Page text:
UTHealth Launches Telementoring Program for Dentists Around the World

Dentistry Today
Photo by Brian Schnupp/UTHealth School of Dentistry.


Photo by Brian Schnupp/UTHealth School of Dentistry.

Kuwaiti dentist Alaa Al-Saffar, DDS, may be 7,000 miles from the Texas Medical Center, but that distance did not stop her from catching a lecture on mouth ulcers at the University of Texas Health Science Center at Houston (UTHealth).

Al-Saffar joined dozens of other clinicians from around the world during the first online lecture delivered through the new telementoring program at the UTHealth School of Dentistry. The July 1 talk was given by Jerry Bouquot, DDS, MSD, a pathologist and former department chair at the school. 

“We’re making it easy for dentists throughout the world to keep up with the latest developments in our fast-changing field,” said Sudarat Kiat-amnuay, DDS, MS, professor and director of the Advanced Education in General Dentistry residency program at the school. 

The program aims to make the school’s clinicians and researchers available to dentists and other healthcare providers in remote parts of the world with two-way voice and visual communication. 

“We’ll be providing continuing education (CE) opportunities such as the recent free CE ulcer lecture by Dr. Bouquot. We’re also making our faculty members available for consultation on hard to treat cases,” Kiat-amnuay said. 

The initiative is part of a worldwide movement to foster greater cooperation among caregivers called Project ECHO (Extension for Community Healthcare Outcomes), launched at the University of New Mexico in 2003. Project ECHO at the UTHealth School of Dentistry initially will be focused on the dental care of seniors. 

“There are lots of baby boomers, and many need help with their teeth,” said Kiat-amnuay, who directs the first Project ECHO initiative at UTHealth. “Oral health is a gateway to our overall health. Yet many Texans live in areas where dental services are in short supply.”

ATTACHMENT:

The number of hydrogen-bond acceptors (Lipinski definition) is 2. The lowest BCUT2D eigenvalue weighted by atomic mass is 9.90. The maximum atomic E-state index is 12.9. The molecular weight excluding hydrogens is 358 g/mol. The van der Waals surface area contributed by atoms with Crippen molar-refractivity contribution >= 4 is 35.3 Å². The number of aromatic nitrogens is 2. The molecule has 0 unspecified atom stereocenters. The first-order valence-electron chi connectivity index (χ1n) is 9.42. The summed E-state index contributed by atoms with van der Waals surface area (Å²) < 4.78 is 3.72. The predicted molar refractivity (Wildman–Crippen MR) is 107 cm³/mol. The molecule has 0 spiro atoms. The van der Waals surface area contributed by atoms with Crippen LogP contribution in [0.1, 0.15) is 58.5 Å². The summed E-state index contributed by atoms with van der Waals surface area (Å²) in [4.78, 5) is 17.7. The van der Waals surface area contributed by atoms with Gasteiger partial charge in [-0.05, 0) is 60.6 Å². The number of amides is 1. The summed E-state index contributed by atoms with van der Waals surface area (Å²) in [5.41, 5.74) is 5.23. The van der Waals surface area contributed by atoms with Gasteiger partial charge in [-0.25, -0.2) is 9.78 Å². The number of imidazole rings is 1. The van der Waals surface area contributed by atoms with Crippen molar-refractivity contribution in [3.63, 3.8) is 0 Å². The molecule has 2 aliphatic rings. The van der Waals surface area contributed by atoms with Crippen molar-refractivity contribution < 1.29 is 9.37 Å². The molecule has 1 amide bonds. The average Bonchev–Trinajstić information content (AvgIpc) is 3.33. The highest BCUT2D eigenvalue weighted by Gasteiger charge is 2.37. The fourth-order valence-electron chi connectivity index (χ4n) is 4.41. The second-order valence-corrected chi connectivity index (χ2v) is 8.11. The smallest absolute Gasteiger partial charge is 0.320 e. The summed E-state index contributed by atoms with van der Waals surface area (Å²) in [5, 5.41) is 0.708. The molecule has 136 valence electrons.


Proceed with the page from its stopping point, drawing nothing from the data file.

“Community outreach is a big part of our mission at the dental school. We treat patients of all ages, but we are particularly interested in helping children and the elderly,” said John Valenza, DDS, UTHealth School of Dentistry dean and William N. Finnegan III Distinguished Professor in the Dental Sciences. 

“Much of the expertise that lives in academic health centers is not being shared with colleagues in rural and underserved areas. You could say it is being stored in silos, and Project ECHO is a way to share and disseminate this knowledge,” said Ellen Baker, MD, MPH, director of Project ECHO at the University of Texas MD Anderson Cancer Center

The ECHO Institute at the University of New Mexico Health Science Center has designated MD Anderson an ECHO super hub for oncology. MD Anderson is one of nine ECHO super hub sites in the world and the first focused on oncology.

Participants can log into presentations from computers, tablets, or smartphones.

“These are virtual professional communities. There are hundreds of ECHO groups, but very few are focused on dental care,” said Baker. 

Al-Saffar, who earned her DDS at the University of Kuwait, wasn’t the only international participant during the July 1 presentation. Dentists from Oman, Brazil, China, and Saudi Arabia also logged in. In keeping with the spirit of ECHO, there were online pre-tests and post-tests to identify improvements in the participants’ knowledge.

Related Articles

Gamification Improves Histology Education in Dental and Medical School

The US Dominates the ARWU’s Best Dental Schools for 2019

Virtual Reality “Flips” Dental School Lectures